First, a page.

In 2015, Washington had a record catch of gypsy moths in Western Washington. Gypsy moths pose a tremendous threat to agriculture and forestry in Washington. They have the potential to not only devastate crops, timber, and nursery products, but if they were to become established it would also mean costly quarantines for these industries.
To address these widespread introductions, WSDA is proposing to treat more than 10,000 acres over seven different sites in Western Washington, including Tacoma and Seattle, with aerial applications of Btk – a naturally occurring soil bacteria approved for use as an insecticide in organic agriculture. Btk has an excellent safety record for humans, pets, birds, fish, and bees.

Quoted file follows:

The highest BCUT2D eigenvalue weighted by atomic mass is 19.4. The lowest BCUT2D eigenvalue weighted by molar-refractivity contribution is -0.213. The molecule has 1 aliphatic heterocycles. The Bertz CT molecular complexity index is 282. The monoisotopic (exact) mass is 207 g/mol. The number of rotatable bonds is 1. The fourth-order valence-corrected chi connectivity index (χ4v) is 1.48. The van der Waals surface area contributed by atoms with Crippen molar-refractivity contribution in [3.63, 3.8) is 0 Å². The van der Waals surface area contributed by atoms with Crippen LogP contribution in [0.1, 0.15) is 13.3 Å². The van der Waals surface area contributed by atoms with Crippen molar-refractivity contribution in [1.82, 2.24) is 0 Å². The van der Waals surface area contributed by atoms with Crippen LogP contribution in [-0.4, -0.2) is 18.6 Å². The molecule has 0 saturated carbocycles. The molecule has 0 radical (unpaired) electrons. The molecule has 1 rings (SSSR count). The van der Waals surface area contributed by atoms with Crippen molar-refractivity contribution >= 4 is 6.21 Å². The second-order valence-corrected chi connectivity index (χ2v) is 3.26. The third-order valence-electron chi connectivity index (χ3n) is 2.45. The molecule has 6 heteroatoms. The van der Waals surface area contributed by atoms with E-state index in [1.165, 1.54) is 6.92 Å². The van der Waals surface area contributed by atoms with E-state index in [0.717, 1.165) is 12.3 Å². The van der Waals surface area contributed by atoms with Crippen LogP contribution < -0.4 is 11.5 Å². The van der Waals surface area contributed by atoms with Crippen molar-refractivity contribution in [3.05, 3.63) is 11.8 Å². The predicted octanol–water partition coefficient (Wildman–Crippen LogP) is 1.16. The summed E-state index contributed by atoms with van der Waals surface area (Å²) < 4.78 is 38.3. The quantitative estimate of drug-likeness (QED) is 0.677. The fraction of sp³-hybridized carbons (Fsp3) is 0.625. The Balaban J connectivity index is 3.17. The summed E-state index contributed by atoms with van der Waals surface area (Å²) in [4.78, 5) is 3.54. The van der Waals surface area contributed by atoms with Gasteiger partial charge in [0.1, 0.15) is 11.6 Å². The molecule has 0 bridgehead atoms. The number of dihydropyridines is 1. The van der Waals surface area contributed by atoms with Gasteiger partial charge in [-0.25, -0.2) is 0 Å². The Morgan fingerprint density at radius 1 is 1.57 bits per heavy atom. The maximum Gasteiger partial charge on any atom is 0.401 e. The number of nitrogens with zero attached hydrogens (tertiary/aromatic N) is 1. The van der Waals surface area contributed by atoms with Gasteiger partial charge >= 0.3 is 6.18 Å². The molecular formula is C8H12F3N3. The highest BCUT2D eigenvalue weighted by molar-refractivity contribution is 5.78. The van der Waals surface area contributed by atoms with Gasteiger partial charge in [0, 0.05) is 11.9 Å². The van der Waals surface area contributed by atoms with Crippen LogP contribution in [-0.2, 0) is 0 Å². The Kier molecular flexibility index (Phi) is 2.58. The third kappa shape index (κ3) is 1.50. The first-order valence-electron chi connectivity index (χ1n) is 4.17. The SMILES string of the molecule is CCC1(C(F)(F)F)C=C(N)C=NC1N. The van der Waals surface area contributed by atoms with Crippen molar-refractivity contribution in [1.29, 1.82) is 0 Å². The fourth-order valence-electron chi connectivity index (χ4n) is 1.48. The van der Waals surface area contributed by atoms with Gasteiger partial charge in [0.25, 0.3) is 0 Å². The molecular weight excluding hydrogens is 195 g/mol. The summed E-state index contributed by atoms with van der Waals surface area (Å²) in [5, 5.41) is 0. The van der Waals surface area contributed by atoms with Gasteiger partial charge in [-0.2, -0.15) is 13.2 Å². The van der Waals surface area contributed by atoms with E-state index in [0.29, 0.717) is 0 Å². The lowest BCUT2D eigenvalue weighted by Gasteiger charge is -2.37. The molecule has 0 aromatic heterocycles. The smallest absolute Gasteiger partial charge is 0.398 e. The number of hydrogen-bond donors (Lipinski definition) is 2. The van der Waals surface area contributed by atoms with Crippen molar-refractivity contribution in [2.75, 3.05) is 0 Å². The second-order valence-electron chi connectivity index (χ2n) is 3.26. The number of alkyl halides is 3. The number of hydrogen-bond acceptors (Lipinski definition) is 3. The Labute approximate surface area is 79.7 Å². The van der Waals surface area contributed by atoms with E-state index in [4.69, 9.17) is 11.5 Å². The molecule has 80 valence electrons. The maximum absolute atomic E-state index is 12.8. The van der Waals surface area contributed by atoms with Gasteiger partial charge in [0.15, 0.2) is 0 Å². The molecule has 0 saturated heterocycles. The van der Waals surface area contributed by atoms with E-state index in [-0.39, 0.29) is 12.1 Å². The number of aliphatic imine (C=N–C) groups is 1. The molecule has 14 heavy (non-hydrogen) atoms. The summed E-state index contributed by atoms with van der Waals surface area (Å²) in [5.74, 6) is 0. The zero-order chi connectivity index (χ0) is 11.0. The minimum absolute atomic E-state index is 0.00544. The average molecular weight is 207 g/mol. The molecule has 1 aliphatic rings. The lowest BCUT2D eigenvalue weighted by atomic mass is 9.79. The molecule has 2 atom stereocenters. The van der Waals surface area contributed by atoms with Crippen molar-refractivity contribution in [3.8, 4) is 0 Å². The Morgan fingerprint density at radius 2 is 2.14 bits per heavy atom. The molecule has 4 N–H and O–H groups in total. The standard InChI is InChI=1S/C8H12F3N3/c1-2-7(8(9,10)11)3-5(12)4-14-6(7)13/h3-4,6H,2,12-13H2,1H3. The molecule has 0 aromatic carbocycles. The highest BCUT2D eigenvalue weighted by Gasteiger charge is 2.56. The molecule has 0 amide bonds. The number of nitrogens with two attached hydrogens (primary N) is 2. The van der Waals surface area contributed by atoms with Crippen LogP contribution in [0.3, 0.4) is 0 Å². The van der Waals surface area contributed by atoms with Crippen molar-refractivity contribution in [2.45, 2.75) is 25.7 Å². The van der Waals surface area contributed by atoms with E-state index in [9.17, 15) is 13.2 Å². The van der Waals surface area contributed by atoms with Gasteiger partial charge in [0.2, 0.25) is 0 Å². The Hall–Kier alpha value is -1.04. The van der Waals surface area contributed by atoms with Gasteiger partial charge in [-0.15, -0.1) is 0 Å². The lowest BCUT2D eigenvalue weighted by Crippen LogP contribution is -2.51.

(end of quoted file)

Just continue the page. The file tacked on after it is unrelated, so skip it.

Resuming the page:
Presently, state and federal environmental assessments are available for review and comment. Comments will be reviewed as part of the process for finalizing the treatment plan. Click here to view the documents. Comments are due by March 30.
Learn more about the threat the gypsy moth poses, review the gypsy moth treatment proposal, and comment on the SEPA and NEPA documents on our website at agr.wa.gov/gypsymoth.